As we've learned, YouTubers engage with their audience and establish relationships. They know what videos get engagement and views, and have no issue repurposing or reshaping that content (like Unicorn marketing). In Yes Theory's case, they knew that their Abandoned and Asking Billionaires series were fan favorites and would sprinkle them throughout their releases of regular content that was released to just increase recognition.
Know That Not Everything You Put Out will be Gold
YouTube can be a very toxic place, as any platform that allows people to hide behind a screen can be. While you'll see a lot of encouraging comments about your content, you could see just as many calling it trash.
The key is to have confidence in what you're doing. You need to believe that the content you put out is something people need to see, not just that it would nice for them to see it. Push past the hate and know that your content is valuable. Don't get bogged down in the comments and keep moving on to the next project.
You Have to Make Money Somehow
Leaving traditional jobs, or at least the chances of them, left Yes Theory to a lot of confusion and criticism, specifically from their family and friends. But as they started gaining success, they knew they still needed more ways to support themselves.
One of the founders had a streetwear business prior to creating Yes Theory. And while researching how to be successful with his clothing business, he kept reading about influencer marketing and getting his product on celebrities radars. As Yes Theory became more successful though, they realized that they could be the influencers themselves, and not rely on others. They skipped that middle step of reaching out to other influencers and started promoting their own products (tastefully of course) and even created a store that helps other YouTubers merch get seen.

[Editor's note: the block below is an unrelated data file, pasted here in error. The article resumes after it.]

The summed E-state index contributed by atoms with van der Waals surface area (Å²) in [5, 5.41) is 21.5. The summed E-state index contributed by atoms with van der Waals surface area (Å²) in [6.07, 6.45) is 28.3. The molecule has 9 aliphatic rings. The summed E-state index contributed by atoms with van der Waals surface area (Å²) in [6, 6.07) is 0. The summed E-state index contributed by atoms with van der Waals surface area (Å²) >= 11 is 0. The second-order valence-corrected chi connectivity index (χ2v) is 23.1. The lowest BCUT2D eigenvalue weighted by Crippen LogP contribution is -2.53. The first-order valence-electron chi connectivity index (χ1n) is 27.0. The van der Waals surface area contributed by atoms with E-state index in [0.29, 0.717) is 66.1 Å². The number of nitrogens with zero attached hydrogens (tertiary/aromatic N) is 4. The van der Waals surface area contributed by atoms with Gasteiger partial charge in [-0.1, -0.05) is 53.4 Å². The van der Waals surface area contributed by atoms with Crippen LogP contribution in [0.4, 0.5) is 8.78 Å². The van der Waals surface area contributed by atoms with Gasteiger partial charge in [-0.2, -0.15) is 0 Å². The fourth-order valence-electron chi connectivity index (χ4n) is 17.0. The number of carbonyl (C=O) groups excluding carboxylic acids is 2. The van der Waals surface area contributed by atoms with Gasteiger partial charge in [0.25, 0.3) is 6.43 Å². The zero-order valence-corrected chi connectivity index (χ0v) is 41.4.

When to Say No
Yes Theory knew that their YouTubing path would lead them to challenge traditional ways of life. The No's that they make are for the purpose of making sure their success is maintained, like not going to parties and getting drunk, choosing a minimalist lifestyle, sacrificing time on a Friday night to make sure a video is ready to go out, and making sure toxic people are removed from their lives.
As the shift from traditional TV continues to grow, YouTube and other online video services are becoming the norm for information and entertainment. These services are also creating a new type of celebrity, and these celebrities are even more influential than traditional ones, at least when it comes to Millennials and Gen Z. Here's the data to back prove it:
YouTubers with Relatable Personalities and Active Relationships
70% of YouTube users relate more to YouTube personalities than traditional celebrities
40% of millennial users say that YouTube personalities understand them better than friends
When YouTubers listen and interact with their viewers, they not only give their viewers and sense of importance but are also able to tailor their content to what people want to see.